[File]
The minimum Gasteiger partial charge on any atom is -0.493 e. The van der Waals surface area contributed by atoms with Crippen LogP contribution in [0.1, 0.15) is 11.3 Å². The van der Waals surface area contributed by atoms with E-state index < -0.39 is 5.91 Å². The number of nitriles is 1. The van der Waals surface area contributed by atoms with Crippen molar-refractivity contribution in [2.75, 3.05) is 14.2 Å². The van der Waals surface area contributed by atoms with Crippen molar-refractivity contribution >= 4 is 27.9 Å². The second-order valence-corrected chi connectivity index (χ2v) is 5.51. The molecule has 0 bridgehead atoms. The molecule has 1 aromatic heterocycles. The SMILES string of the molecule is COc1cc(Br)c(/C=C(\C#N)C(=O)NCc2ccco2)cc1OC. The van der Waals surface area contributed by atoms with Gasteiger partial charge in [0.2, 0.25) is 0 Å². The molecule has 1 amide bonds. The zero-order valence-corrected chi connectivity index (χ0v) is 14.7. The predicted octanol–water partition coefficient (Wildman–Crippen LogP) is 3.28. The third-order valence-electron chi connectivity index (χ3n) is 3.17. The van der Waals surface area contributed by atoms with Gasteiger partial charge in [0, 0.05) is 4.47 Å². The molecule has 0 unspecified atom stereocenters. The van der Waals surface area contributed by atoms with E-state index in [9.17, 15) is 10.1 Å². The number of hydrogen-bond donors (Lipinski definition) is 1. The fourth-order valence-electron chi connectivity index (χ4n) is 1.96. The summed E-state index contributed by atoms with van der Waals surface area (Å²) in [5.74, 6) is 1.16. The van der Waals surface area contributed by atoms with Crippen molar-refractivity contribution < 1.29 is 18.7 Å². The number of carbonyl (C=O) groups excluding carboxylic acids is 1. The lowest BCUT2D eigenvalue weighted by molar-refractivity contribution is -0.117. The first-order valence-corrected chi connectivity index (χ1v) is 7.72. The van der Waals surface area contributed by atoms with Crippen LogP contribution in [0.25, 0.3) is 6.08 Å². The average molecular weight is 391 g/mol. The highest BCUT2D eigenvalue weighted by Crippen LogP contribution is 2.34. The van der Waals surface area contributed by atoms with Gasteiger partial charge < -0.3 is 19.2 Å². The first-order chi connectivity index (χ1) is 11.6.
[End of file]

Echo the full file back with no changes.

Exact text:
The minimum Gasteiger partial charge on any atom is -0.493 e. The van der Waals surface area contributed by atoms with Crippen LogP contribution in [0.1, 0.15) is 11.3 Å². The van der Waals surface area contributed by atoms with E-state index < -0.39 is 5.91 Å². The number of nitriles is 1. The van der Waals surface area contributed by atoms with Crippen molar-refractivity contribution in [2.75, 3.05) is 14.2 Å². The van der Waals surface area contributed by atoms with Crippen molar-refractivity contribution >= 4 is 27.9 Å². The second-order valence-corrected chi connectivity index (χ2v) is 5.51. The molecule has 0 bridgehead atoms. The molecule has 1 aromatic heterocycles. The SMILES string of the molecule is COc1cc(Br)c(/C=C(\C#N)C(=O)NCc2ccco2)cc1OC. The van der Waals surface area contributed by atoms with Gasteiger partial charge in [0.2, 0.25) is 0 Å². The molecule has 1 amide bonds. The zero-order valence-corrected chi connectivity index (χ0v) is 14.7. The predicted octanol–water partition coefficient (Wildman–Crippen LogP) is 3.28. The third-order valence-electron chi connectivity index (χ3n) is 3.17. The van der Waals surface area contributed by atoms with Gasteiger partial charge in [0, 0.05) is 4.47 Å². The molecule has 0 unspecified atom stereocenters. The van der Waals surface area contributed by atoms with E-state index in [9.17, 15) is 10.1 Å². The number of hydrogen-bond donors (Lipinski definition) is 1. The fourth-order valence-electron chi connectivity index (χ4n) is 1.96. The summed E-state index contributed by atoms with van der Waals surface area (Å²) in [5.74, 6) is 1.16. The van der Waals surface area contributed by atoms with Crippen molar-refractivity contribution < 1.29 is 18.7 Å². The number of carbonyl (C=O) groups excluding carboxylic acids is 1. The lowest BCUT2D eigenvalue weighted by molar-refractivity contribution is -0.117. The first-order valence-corrected chi connectivity index (χ1v) is 7.72. The van der Waals surface area contributed by atoms with Crippen LogP contribution in [0.25, 0.3) is 6.08 Å². The average molecular weight is 391 g/mol. The highest BCUT2D eigenvalue weighted by Crippen LogP contribution is 2.34. The van der Waals surface area contributed by atoms with Gasteiger partial charge < -0.3 is 19.2 Å². The first-order chi connectivity index (χ1) is 11.6.